John Robson
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Re: Real sample of revenue for you

I can understand why they'd like the higher royalty rate.. but is that for a song, or for an entire catalogue of 40 years of music.

The point being that you can reasonably expect that to be a continuous stream of income, generally increasing as your catalogue grows? And there is no further cost - yes I do get the cost of getting to that stage needs to be recouped, but...

I'll also suggest that it isn't the artists sole revenue stream. It's not as if the CD sales are zero since spotify, or the concerts have noone at them...

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Motorola splashes £817m buying out police comms biz Airwave

John Robson
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@TeeCee

I doubt that the VoLTE requirement was put in for Airwave's benefit. The emergency services customers rely on various features of TETRA that are not available on LTE - that is a serious risk, not just a procedural change.

These are not mobile phones, they are not used for pure point to point conversations - and the timing requirements for TETRA are quite tight - you don't press a button and wait ten seconds before you can start a conversation.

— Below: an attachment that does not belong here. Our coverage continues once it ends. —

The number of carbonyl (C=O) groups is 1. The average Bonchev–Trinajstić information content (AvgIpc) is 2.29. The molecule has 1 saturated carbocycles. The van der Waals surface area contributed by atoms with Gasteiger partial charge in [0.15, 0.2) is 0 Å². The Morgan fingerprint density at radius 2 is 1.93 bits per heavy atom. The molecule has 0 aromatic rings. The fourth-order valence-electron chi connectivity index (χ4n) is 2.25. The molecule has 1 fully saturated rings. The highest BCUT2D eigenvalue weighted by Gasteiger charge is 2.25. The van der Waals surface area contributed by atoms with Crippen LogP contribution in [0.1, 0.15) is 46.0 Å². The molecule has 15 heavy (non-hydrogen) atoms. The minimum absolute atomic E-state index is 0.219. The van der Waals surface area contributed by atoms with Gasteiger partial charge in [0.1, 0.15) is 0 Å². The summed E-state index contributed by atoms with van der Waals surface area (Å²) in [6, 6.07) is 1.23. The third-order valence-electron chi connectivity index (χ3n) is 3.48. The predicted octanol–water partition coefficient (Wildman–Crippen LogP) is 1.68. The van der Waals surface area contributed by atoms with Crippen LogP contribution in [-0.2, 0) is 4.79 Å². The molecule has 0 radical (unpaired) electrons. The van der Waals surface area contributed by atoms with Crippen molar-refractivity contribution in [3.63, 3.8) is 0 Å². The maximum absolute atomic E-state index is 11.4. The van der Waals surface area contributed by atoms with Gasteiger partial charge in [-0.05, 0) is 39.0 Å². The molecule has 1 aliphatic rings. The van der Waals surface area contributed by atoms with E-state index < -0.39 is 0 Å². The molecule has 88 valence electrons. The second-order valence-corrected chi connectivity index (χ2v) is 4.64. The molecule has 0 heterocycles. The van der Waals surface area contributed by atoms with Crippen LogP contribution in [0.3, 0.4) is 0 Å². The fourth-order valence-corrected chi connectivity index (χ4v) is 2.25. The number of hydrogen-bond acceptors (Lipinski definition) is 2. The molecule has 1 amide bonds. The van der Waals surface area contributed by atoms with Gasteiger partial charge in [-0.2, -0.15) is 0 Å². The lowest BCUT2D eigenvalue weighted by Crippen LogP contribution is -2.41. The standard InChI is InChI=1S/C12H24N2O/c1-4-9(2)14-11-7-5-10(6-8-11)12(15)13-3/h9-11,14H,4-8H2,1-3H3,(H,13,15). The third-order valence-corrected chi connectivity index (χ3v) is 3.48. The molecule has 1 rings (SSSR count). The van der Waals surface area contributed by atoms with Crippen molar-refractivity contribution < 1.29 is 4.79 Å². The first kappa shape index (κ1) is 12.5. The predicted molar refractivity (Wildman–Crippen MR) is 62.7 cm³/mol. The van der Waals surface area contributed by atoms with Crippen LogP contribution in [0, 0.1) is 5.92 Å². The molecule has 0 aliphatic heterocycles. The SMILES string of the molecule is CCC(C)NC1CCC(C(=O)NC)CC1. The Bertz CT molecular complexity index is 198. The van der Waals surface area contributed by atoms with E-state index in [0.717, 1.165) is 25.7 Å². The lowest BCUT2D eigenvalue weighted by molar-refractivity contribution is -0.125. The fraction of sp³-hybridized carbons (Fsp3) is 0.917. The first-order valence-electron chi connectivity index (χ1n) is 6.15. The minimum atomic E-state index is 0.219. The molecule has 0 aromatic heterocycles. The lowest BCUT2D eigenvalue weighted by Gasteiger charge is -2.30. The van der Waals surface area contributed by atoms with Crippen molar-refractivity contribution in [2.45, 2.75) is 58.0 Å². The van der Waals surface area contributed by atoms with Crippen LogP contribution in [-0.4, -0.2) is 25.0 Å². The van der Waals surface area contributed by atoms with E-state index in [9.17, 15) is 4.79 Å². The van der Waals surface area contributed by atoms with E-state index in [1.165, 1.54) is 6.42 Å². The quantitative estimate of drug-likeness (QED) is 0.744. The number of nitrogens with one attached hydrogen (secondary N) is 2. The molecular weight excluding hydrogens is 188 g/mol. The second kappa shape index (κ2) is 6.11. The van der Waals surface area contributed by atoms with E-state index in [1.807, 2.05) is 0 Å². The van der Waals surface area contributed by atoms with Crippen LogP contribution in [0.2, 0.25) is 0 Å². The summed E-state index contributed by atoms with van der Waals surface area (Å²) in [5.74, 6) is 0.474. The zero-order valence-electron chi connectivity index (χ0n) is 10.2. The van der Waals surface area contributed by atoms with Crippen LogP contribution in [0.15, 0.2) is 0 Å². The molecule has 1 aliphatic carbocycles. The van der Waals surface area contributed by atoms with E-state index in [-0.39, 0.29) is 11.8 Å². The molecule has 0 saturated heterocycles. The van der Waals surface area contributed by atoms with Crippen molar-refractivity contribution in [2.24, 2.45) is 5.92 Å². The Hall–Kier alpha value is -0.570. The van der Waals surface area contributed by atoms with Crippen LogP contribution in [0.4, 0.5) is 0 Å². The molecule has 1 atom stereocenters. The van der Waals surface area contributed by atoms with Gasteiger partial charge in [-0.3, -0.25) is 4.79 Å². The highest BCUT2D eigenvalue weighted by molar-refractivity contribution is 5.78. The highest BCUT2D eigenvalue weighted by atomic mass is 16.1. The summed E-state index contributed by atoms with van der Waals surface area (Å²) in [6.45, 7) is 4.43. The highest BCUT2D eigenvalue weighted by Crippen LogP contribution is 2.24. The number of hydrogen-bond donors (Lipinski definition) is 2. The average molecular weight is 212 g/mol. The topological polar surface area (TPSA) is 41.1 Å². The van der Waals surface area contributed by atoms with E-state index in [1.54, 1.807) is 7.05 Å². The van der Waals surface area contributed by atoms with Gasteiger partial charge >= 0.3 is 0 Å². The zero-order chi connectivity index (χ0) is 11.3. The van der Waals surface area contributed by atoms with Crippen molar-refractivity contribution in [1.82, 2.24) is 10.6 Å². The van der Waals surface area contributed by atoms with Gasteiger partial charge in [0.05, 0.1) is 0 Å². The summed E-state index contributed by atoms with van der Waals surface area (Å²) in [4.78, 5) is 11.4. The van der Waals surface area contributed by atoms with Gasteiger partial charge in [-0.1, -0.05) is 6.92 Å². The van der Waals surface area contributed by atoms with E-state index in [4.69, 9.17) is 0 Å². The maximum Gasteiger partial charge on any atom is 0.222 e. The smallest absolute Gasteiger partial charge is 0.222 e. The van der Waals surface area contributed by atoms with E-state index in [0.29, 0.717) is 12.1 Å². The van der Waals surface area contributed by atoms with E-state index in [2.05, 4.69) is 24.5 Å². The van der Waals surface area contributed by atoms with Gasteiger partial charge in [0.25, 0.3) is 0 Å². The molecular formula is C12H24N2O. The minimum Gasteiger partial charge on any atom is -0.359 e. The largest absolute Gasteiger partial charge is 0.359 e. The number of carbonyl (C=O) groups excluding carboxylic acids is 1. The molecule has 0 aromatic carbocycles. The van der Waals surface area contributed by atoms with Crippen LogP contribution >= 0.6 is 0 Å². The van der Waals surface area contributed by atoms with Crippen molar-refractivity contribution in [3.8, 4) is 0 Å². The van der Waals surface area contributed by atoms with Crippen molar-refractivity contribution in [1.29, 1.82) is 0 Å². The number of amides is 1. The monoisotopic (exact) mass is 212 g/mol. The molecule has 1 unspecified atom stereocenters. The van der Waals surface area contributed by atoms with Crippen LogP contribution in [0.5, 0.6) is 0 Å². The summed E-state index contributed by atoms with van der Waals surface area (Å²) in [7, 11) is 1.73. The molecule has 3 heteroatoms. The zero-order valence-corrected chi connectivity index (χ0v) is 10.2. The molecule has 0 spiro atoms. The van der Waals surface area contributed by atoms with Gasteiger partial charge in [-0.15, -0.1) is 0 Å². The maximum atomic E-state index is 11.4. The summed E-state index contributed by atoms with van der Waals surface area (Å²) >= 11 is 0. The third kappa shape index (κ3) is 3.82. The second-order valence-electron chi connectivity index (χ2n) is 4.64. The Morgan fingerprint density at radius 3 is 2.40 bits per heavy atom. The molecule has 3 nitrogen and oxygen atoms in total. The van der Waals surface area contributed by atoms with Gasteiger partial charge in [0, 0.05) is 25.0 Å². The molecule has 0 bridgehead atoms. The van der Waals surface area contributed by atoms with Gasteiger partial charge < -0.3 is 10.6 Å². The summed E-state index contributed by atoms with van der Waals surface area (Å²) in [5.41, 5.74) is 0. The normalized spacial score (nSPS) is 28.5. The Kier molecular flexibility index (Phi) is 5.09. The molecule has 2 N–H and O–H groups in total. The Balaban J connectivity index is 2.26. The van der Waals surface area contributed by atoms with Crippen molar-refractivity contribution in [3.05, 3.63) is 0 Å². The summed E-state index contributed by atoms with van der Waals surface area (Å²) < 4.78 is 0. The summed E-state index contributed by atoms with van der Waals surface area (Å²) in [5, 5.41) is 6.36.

That sort of thing can be really important if you are under attack, or in a burning building, so it isn't "most of the time", it's "all the time".

Similarly a call for help will be heard by many local officers as well as the control room - allowing someone who is just around the corner to respond without delay.

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Is ATM security threatened by Windows XP support cutoff? Well, yes, but …

John Robson
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Nearly - but if I had a zero day on XP embedded in my pocket now I woulnd't use it for a couple of weeks.

Then I know that if it still works it will always work. AND I can also check the patches issued for whatever followed WinXP Embedded to see if the flaws fixed also existed in the older OS - and again, I know they won't be patched.

The opportunities for exploit are much higher if I know that the systems will never be patched.